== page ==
But after the Supreme Court had deliberately left the question open in Lewis v. Frick, 233 U.S. 291, 34 S. Ct. 488, 58 L. Ed. 967, the matter came up squarely in United States ex rel. Hen Lee v. Sisson, 232 F. 599, and this court again asserted and exercised the power to ascertain the lawful port or place to which the alien should be deported, and do so in habeas corpus proceedings. We also therein directed the appropriate amendment of the order or warrant of deportation.
We fully recognize the technical difficulties inherent in such procedure. We act by statute, and sections 751, 752, R.S. (Comp. St. §§ 1279, 1280) authorize the judges to grant habeas corpus only for the “purpose of an inquiry into the cause of restraint of liberty,” and it is certainly true in this case that the cause of Karamian’s restraint is an admitted liability to deportation. It is also true that a remedy is afforded for an intent on the part of the Secretary of Labor to send an alien to an unlawful destination, by proceedings against him in the courts of the District of Columbia, and it is just as true that by the course of practice, of which we take notice, an alien who is to be deported over seas (and nearly all of them must so leave this country) is placed, when the Commissioner’s custody ends, in the custody of a ship captain, who is to leave for foreign parts in probably a few hours, and it cannot be doubted that, if that captain detained the alien in order to take him to an unlawful destination, habeas corpus would lie to relieve against such custody.
It is hard to say whether, for the average unlawful entrant in this country, suit in Washington, D.C., or a last hour writ against a shipmaster, is the more illusory remedy. If such litigants are to have any real chance for a hearing, it can only be under a writ cheaply obtainable and directed to an official easily reached and officially residing in one known place. If habeas corpus, as used in this circuit, cannot reach this wrong, it is practically remediless, and to widen the scope of the writ, to embrace a possible future wrong that grows out of the exercise of the present right of detention, is, we think, allowable. It is certainly not different in kind or extent from the frank use of the writs of prohibition and/or mandamus by the Supreme Court promptly to rectify matters in the trial courts, instead of relegating litigants to future appeals or writs of error. For these reasons (frankly ab inconvenienti) we adhere to our previous rulings and answer our first inquiry in the affirmative.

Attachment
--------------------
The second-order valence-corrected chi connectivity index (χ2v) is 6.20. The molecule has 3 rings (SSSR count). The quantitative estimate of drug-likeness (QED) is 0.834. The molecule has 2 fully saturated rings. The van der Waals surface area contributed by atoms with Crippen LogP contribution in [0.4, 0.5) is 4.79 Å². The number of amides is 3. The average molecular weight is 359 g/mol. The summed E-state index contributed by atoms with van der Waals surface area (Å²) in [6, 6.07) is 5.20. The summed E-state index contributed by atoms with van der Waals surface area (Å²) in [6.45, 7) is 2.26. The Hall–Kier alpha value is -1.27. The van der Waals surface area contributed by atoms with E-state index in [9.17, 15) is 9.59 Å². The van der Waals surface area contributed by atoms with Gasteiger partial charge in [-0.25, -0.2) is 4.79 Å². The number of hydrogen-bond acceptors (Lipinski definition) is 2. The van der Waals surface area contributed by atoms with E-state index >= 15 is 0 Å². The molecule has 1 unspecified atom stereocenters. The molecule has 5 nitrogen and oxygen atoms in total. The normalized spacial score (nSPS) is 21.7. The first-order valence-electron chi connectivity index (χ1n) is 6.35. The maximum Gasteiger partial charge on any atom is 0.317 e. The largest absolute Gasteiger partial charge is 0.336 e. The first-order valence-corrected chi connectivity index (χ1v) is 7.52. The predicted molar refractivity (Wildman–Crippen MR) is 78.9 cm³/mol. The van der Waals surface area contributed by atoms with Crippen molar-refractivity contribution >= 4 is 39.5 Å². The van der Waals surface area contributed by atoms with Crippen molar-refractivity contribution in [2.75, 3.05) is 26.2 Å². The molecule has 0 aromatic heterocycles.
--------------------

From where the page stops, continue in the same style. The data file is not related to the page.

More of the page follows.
As to the second question, we think the order wrong, in that it does not direct deportation at all. It substantially tells the Department of Labor to let Karamian go to Marseilles when and as he pleases. Deportation means compulsory action; this order does not.
So we reach the third query, as to what the order should have required. This depends on the scope and meaning of section 20 of the Immigration Act of 1917, which is set forth in a note below, as punctuated in the Statutes at Large (39 Stat. 890 [Comp. St. § 4289¼k]).
The single ill-drawn sentence of this section falls into three subdivisions:
(1) The general provision that aliens deportable under the statute shall go to their foreign port of embarkation or “the country whence they came” at the Secretary’s option.
(2) A special provision for such of the class of deportable aliens as embarked originally for “foreign contiguous territory,” and we think it clear that the Secretary has the same option as to this “contiguous territory” class that he has specifically as to deportable aliens generally, for all are deportable alike, and no reason can be seen for sending those who come directly to the United States to either their port of embarkation or the “country whence they came,” but
sending those who came indirectly only to their embarkation port. The grammatical construction permits this reading, for this second subdivision of sentence is an ellipsis indicating inclusion, or extension of the thought of the first subdivision, viz. that aliens may at the Secretary’s option be sent back to the particular spot where they took shipping, or to the “country whence they came.”